Suitability of PSA-detected localised prostate cancers for focal therapy: experience from the ProtecT study.
Catto JWF., Robinson MC., Albertsen PC., Goepel JR., Abbod MF., Linkens DA., Davis M., Rosario DJ., Warren AY., Varma M., Griffiths DF., Grigor KM., Mayer NJ., Oxley JD., Deshmukh NS., Lane JA., Metcalfe C., Donovan JL., Neal DE., Hamdy FC., ProtecT study group None.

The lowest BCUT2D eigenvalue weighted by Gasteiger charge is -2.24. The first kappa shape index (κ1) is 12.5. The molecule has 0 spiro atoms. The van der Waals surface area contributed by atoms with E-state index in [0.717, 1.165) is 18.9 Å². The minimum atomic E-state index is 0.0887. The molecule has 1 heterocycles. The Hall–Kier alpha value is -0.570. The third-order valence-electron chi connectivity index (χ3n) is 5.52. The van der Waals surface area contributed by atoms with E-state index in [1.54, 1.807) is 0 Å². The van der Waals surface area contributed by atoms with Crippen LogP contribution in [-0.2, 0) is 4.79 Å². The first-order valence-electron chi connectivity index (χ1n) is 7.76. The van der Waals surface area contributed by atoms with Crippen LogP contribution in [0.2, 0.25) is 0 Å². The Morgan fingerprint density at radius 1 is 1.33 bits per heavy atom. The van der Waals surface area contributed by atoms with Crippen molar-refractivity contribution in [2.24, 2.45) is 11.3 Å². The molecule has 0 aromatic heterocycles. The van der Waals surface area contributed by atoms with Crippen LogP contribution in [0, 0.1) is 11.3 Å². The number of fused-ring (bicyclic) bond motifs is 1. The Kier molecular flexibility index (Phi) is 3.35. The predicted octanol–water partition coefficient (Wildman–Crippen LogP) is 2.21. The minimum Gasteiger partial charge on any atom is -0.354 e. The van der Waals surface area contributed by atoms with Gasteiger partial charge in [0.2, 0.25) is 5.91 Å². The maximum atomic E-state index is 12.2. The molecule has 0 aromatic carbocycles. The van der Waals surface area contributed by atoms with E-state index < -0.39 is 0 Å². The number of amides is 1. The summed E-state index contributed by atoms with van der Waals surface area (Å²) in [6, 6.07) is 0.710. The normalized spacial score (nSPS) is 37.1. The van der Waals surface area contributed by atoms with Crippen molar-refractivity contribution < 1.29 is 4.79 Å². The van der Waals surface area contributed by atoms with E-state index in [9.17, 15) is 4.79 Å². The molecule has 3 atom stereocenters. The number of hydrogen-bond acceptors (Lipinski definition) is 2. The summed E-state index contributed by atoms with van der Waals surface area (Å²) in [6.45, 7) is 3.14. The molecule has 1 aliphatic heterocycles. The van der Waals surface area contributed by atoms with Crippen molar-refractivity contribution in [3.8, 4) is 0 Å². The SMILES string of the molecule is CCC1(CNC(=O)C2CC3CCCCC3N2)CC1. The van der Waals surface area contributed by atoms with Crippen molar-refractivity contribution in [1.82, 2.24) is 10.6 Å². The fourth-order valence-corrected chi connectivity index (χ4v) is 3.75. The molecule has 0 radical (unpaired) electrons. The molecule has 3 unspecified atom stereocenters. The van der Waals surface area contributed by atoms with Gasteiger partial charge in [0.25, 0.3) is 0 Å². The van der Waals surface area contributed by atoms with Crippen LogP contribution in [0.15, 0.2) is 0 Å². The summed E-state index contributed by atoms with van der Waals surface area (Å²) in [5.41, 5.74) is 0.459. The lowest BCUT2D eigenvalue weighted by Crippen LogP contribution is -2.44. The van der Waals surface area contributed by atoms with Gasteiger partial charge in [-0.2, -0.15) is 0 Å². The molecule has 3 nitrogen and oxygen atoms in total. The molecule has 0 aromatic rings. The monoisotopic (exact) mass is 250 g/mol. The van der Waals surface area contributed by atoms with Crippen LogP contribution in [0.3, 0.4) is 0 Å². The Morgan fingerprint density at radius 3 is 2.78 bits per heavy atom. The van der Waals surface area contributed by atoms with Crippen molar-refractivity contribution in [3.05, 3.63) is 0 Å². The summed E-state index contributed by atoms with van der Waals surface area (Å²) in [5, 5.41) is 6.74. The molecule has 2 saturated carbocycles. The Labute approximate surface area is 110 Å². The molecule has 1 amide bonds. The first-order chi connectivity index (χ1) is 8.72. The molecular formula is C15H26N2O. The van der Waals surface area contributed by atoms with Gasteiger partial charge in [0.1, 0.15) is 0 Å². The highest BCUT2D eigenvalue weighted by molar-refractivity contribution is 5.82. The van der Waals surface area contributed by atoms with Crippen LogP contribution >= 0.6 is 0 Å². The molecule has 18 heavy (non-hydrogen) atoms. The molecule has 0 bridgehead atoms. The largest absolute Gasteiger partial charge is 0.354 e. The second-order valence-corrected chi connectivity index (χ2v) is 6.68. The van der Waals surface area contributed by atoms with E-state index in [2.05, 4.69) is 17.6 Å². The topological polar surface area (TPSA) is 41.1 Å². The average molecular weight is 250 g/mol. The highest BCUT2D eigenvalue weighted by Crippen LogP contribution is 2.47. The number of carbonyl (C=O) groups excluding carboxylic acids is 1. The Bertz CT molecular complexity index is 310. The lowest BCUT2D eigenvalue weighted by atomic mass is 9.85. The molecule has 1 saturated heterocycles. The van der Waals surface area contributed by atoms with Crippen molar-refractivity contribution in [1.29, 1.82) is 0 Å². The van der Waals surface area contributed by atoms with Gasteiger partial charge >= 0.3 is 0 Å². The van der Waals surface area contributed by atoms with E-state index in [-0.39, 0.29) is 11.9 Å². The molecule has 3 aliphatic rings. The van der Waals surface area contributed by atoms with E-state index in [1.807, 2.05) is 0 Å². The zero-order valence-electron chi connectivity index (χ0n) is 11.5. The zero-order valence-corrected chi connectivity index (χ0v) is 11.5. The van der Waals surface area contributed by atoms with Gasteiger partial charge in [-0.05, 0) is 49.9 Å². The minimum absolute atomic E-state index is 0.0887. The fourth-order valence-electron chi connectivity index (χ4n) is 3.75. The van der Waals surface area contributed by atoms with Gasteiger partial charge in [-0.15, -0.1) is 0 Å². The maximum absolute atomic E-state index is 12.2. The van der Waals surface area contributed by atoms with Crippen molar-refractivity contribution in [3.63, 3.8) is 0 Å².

BACKGROUND: Contemporary screening for prostate cancer frequently identifies small volume, low-grade lesions. Some clinicians have advocated focal prostatic ablation as an alternative to more aggressive interventions to manage these lesions. To identify which patients might benefit from focal ablative techniques, we analysed the surgical specimens of a large sample of population-detected men undergoing radical prostatectomy as part of a randomised clinical trial. METHODS: Surgical specimens from 525 men who underwent prostatectomy within the ProtecT study were analysed to determine tumour volume, location and grade. These findings were compared with information available in the biopsy specimen to examine whether focal therapy could be provided appropriately. RESULTS: Solitary cancers were found in prostatectomy specimens from 19% (100 out of 525) of men. In addition, 73 out of 425 (17%) men had multiple cancers with a solitary significant tumour focus. Thus, 173 out of 525 (33%) men had tumours potentially suitable for focal therapy. The majority of these were small, well-differentiated lesions that appeared to be pathologically insignificant (38-66%). Criteria used to select patients for focal prostatic ablation underestimated the cancer's significance in 26% (34 out of 130) of men and resulted in overtreatment in more than half. Only 18% (24 out of 130) of men presumed eligible for focal therapy, actually had significant solitary lesions. CONCLUSION: Focal therapy appears inappropriate for the majority of men presenting with prostate-specific antigen-detected localised prostate cancer. Unifocal prostate cancers suitable for focal ablation are difficult to identify pre-operatively using biopsy alone. Most lesions meeting criteria for focal ablation were either more aggressive than expected or posed little threat of progression.